A brief history of exercise clearance and prescription: 1. The era of heart rate recovery curves
Objective. The aim of this 2-part article is to provide a brief chronicle of the development of exercise clearance and prescription procedures over the past century, with particular reference to Canadian innovations. Part 1 considers the era when any advice was based upon pulse rate recovery curves, with examples of specific approaches from Canada, the United States, Britain and France. Recent laboratory data are presented for one such test (that of Ruffier and Dickson), and these findings are compared with the response to a more modern field test of endurance performance, the 20-m shuttle run test.
Methods. Volunteers for the empirical recovery tests were 12 moderately active male students recruited from the University of Amiens Faculty of Sports Sciences. Each subject performed a Ruffier-Dickson test on 2 days, followed on the second day by a 20-meter shuttle run (20-MSR). Parameters measured for the 20-MSR were the resting heart rate, the heart rate at the immediate end of the test, and the heart rate after 1 minute of recovery, with evaluation of the predicted maximal oxygen intake (O2max), the predicted maximal aerobic velocity (MAV) and recuperation indices based on application of the Ruffier-Dickson formulae.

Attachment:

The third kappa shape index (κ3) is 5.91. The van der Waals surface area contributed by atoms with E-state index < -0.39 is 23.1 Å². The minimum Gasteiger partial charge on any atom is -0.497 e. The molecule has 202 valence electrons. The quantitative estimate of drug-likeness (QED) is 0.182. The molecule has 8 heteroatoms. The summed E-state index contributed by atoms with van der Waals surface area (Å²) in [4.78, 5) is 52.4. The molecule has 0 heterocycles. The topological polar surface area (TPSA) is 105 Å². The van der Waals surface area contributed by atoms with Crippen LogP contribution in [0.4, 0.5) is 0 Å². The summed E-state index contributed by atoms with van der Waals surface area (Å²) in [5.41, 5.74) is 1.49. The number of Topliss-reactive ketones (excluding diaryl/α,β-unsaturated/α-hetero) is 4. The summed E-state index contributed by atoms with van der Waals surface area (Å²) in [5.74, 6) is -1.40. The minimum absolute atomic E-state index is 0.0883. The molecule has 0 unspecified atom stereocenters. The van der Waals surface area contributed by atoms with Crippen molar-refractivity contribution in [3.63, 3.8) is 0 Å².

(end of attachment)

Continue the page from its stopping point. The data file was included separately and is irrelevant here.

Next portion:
Results: The 20-MSR prediction of maximal aerobic power was much as in average young adults, with a value (mean SD) of 46.8 3.5 ml/[kg.min]. Indices calculated for the two Ruffier tests showed day-to-day stability (Ir1 10.9 2.5 , Ir2 = 10.2 3.3). However, based on published norms, the average scores suggested a relatively low level of physical fitness. A much higher recuperation index (IrN = 23.8 4.1) was calculated for the shuttle run data than for the Ruffier tests. Corresponding indices obtained by applying the Ruffier-Dickson formulae were 11.1 3.3, 11.7 3.3 and 29.4 4.1. The scores obtained in the duplicate Ruffier tests were fairly closely correlated with each other, with similar mean scores and no significant change in the ranking of subjects. Application of the Ruffier-Dickson formula also gave comparable scores on the 2 occasions. There were moderate correlations between the standard Ruffier test indices and 20-MSR shuttle run Ruffier indices (r = 0.63-0.65). However, the ranking of subjects based on Ruffier test scores bore little relationship to a classification of aerobic fitness based upon 20-MSR predictions of maximal oxygen intake .Conclusions: Although the heart rate recovery tests undertaken in the first half of the 20th century gave consistent day-to-day scores within a given laboratory, the values obtained depended heavily on test details such as posture when measuring heart rates and the timing and duration of pulse counts. Moreover, in the selected example (the Ruffier-Dickson test) the ranking of individuals bore little or no relationship to more modern measures of endurance fitness such as maximal oxygen intake or maximal aerobic velocity. Recovery test scores had an uncertain physiological basis; most indices probably reflected a combination of the immediate cardiac response to moderate exercise, achieved mainly by an increase of stroke volume in a fit individual, but by an increase of heart rate in those who are unfit, and the rate of recovery from this stress. However, the information was of limited help in terms of exercise clearance and the prescription of appropriate physical activity, pointing the need to develop reliable, objective and evidence-based procedures for this purpose.
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